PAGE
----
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Flying Foxes, Wingham - NSW

sunny 20 °C

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Wingham Brush is rare and endangered. It represents 90% of the last remaining subtropical lowland rainforest in the manning Valley and 10% of this type in NSW. It has at least 195 species of native plants, including 76 species of trees and 32 different vines.
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The most predominant tress in the Brush are the huge Moreton Bay Figs. they are a type of strangler fig and are hundreds of years old. In a constant state of change, beginning as a tiny seed deposited in the fork of a host tree by a roosting bird or bat and growing year by ear, down to the ground and eventually taking over and strangling the host tree. Massive buttress roots support the weight of the trees in the shallow rainforest soils.
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Grey Headed Flying Foxes
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Classified as vulnerable specifies under both NSW and Commonwealth legislation. Wingham Brush is the only known continuously occupied roosting and maternity site for these animals between Bellingen and the Hunter Valley, peaking at over 200,000 (40% of the total population).

Flying Foxes are sociable an intelligent flying mammals which evolved in tropical rainforests Asia and New Guinea. They have adapted for life in the forest canopy.
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They roost by day and fly out at night to feed wherever they can find trees producing nectar, pollen-rich flowers and succulent native fruits.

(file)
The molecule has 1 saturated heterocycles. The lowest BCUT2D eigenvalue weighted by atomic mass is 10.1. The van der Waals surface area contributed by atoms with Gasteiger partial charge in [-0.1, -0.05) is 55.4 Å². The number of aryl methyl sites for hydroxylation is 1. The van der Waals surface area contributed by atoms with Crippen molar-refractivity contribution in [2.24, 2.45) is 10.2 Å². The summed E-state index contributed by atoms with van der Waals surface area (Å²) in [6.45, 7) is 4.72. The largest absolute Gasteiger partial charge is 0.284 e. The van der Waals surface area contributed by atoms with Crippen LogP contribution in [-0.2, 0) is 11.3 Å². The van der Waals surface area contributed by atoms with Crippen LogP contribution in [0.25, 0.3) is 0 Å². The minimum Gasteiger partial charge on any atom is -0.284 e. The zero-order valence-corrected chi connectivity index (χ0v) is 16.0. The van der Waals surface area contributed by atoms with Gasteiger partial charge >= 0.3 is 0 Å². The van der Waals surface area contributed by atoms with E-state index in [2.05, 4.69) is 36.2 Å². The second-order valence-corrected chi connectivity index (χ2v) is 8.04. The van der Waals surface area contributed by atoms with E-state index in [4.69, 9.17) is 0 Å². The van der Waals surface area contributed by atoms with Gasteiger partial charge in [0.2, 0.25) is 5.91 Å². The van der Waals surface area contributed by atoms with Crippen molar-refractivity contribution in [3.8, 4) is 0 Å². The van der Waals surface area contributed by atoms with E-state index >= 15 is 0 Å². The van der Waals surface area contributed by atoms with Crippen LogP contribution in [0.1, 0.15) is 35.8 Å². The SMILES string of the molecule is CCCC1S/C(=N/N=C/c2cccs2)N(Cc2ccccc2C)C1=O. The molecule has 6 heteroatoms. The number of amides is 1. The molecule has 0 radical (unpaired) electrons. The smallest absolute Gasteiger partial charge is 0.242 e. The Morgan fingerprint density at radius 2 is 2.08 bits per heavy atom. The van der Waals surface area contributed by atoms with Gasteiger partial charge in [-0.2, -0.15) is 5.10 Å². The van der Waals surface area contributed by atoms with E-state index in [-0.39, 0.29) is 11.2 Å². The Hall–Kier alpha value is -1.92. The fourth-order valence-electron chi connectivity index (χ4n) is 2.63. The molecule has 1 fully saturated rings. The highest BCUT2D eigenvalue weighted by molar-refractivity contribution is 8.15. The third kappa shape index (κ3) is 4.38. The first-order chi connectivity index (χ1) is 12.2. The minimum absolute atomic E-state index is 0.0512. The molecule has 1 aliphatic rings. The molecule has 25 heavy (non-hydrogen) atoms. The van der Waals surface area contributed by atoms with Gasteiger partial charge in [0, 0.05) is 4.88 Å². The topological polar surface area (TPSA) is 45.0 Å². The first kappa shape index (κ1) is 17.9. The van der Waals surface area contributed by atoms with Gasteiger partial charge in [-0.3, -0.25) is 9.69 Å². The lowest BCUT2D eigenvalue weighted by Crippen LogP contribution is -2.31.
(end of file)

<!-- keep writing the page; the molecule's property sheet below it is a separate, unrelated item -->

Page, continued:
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Guided in the dark by excellent eyesight and sense of smell, they forage for up to 40km from their roost.
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Whilst feeding they do important pollination and seed dispersal work in the forest canopy.
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Flying Fox numbers build in spring as nectar and pollen supplies become more abundant and it's around this time of the year the females give birth to their young.
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On Christmas Day in 2005 a heat wave bought day temperatures in excess of 40 degrees and thousands of flying foxes experienced heat stress. More than 5,000 died, mainly the young. Rangers and volunteers helped by spraying the bats with cool water.
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At sunset each day, thousands of flying foxes fly up to 50km in search of food and water. Moving amid the forest canopy they pollinate the trees.
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Due to land clearing , remaining natural places like Wingham Brush are very important. Flying Foxes are endangered native wildlife and are protected by law.
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Posted by charlystyles 13:57 Archived in Australia Tagged flying_foxes

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